TMJ – A Whole Body Approach


Many clients come to me suffering from symptoms such as jaw pain or popping, grinding teeth, or have ringing in their ears, perhaps chronic headaches or other issues related to muscle tension and misalignment in the temporomandibular joint (TMJ).

When presented with these symptoms it’s quite natural to treat the TMJ, including the muscles you use to clench the jaw and probably the muscles around your neck and shoulders – which all seems very logical as these are the muscles which might be causing the pain. But what happens when following the treatment the tension in the jaw returns a short while later…again…and again? What if I told you that by treating only the TMJ, neck and shoulders then we may be looking in the wrong place? When treating TMJ (or any condition for that matter) it’s important to consider looking at the whole body including gait, posture, and perhaps even hip alignment.

TMJ disturbances can potentially arise from imbalances anywhere in the body – from the face, cranium, neck, right down to your diaphragm, pelvis and feet. The body functions at it’s optimum when all of its joints, bones and muscles are in harmony, and its the fascia that holds everything in balance. But what is fascia?
Fascia is the soft tissue component of the connective tissue system. It surrounds every major structure in the body including muscles, muscle fibres, blood vessels, nerves, bones and organs. Fascia is everywhere, meaning if we have an injury or trauma anywhere in the body, the fascia will be effected. This can cause the fascia to harden, become less fluid and restricted, binding down as it looks to protect the injured area. Often clients will describe a feeling of constriction in the area – almost as if they are wearing tight clothing which restricts their movement.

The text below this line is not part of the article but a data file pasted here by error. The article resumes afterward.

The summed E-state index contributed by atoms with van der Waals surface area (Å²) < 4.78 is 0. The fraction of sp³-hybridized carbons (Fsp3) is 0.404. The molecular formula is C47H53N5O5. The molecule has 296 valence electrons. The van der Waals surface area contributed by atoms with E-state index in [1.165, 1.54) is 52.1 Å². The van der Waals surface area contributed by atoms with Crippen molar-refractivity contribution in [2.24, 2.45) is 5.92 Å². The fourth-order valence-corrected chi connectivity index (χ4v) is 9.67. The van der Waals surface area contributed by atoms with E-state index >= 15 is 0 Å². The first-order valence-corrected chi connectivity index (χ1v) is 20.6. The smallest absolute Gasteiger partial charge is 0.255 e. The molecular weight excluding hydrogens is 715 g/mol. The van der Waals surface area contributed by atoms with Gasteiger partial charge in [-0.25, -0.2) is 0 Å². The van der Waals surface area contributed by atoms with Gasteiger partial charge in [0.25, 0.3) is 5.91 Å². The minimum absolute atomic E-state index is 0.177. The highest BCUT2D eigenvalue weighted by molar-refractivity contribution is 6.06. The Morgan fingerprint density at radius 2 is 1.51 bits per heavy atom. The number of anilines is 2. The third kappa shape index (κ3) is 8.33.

How does this affect the different areas of the body?

As mentioned earlier, fascia envelopes all the muscles in the body; as the fascia spans across these groups of muscles, they create ‘fascial chains’ throughout the body. These fascial chains span the joints and can reach the whole length of the body. Anything which affects the fascia (such as injury) at any point along the pathway can potentially create a pull on the rest of chain, which in turn will create tension at another distant point in the body. There are at total of 12 fascial chains throughout the body and were first discovered and mapped out by structural integration expert, Tom Myers (Anatomy Trains).

To try and give a demonstration of how the fascial lines affect the body I have chosen to discuss one of the lines ( I thought all twelve may be a bit much!) which can have a direct impact on the TMJ – the superficial front line. The superficial front line runs the whole length of the front of the body; from the feet all the way through the body up to the muscles at the front and sides of the neck. Along it’s path (starting at the feet for this example), the superficial front line covers the muscles at the front of the lower legs (shin area), over the the knees and then travels up through the thigh muscles. From there, the superficial front line continues its journey through the abdomen and then on to the sternal area (chest/ breastbone) eventually coming to an end at the muscles on the front and sides of the neck.